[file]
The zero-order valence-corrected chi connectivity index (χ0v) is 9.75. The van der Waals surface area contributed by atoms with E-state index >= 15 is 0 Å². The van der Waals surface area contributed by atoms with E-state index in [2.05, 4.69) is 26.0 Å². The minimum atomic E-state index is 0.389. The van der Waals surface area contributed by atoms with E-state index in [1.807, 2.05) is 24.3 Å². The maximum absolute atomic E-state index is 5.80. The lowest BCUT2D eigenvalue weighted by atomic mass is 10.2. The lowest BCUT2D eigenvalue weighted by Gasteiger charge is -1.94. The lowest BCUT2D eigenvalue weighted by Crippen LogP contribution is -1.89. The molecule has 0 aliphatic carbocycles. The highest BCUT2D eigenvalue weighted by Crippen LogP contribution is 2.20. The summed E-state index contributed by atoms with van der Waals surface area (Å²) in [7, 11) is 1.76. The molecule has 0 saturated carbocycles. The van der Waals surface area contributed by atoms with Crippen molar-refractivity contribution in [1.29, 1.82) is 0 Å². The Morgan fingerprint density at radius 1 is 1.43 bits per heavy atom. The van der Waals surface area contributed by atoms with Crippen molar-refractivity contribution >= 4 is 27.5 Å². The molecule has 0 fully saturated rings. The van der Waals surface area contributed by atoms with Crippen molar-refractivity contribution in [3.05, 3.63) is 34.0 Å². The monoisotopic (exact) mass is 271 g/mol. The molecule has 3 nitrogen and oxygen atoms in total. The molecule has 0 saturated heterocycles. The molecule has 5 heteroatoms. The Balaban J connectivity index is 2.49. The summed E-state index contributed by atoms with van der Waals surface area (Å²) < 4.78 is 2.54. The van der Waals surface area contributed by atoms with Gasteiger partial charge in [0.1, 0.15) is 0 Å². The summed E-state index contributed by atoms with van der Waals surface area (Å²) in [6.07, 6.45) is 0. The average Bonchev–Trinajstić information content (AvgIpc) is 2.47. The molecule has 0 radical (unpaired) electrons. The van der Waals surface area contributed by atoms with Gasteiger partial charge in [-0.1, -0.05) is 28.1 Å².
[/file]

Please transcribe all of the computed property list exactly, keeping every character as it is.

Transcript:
The zero-order valence-corrected chi connectivity index (χ0v) is 9.75. The van der Waals surface area contributed by atoms with E-state index >= 15 is 0 Å². The van der Waals surface area contributed by atoms with E-state index in [2.05, 4.69) is 26.0 Å². The minimum atomic E-state index is 0.389. The van der Waals surface area contributed by atoms with E-state index in [1.807, 2.05) is 24.3 Å². The maximum absolute atomic E-state index is 5.80. The lowest BCUT2D eigenvalue weighted by atomic mass is 10.2. The lowest BCUT2D eigenvalue weighted by Gasteiger charge is -1.94. The lowest BCUT2D eigenvalue weighted by Crippen LogP contribution is -1.89. The molecule has 0 aliphatic carbocycles. The highest BCUT2D eigenvalue weighted by Crippen LogP contribution is 2.20. The summed E-state index contributed by atoms with van der Waals surface area (Å²) in [7, 11) is 1.76. The molecule has 0 saturated carbocycles. The van der Waals surface area contributed by atoms with Crippen molar-refractivity contribution in [1.29, 1.82) is 0 Å². The Morgan fingerprint density at radius 1 is 1.43 bits per heavy atom. The van der Waals surface area contributed by atoms with Crippen molar-refractivity contribution >= 4 is 27.5 Å². The molecule has 0 fully saturated rings. The van der Waals surface area contributed by atoms with Crippen molar-refractivity contribution in [3.05, 3.63) is 34.0 Å². The monoisotopic (exact) mass is 271 g/mol. The molecule has 3 nitrogen and oxygen atoms in total. The molecule has 0 saturated heterocycles. The molecule has 5 heteroatoms. The Balaban J connectivity index is 2.49. The summed E-state index contributed by atoms with van der Waals surface area (Å²) < 4.78 is 2.54. The van der Waals surface area contributed by atoms with Gasteiger partial charge in [0.1, 0.15) is 0 Å². The summed E-state index contributed by atoms with van der Waals surface area (Å²) in [6.07, 6.45) is 0. The average Bonchev–Trinajstić information content (AvgIpc) is 2.47. The molecule has 0 radical (unpaired) electrons. The van der Waals surface area contributed by atoms with Gasteiger partial charge in [-0.1, -0.05) is 28.1 Å².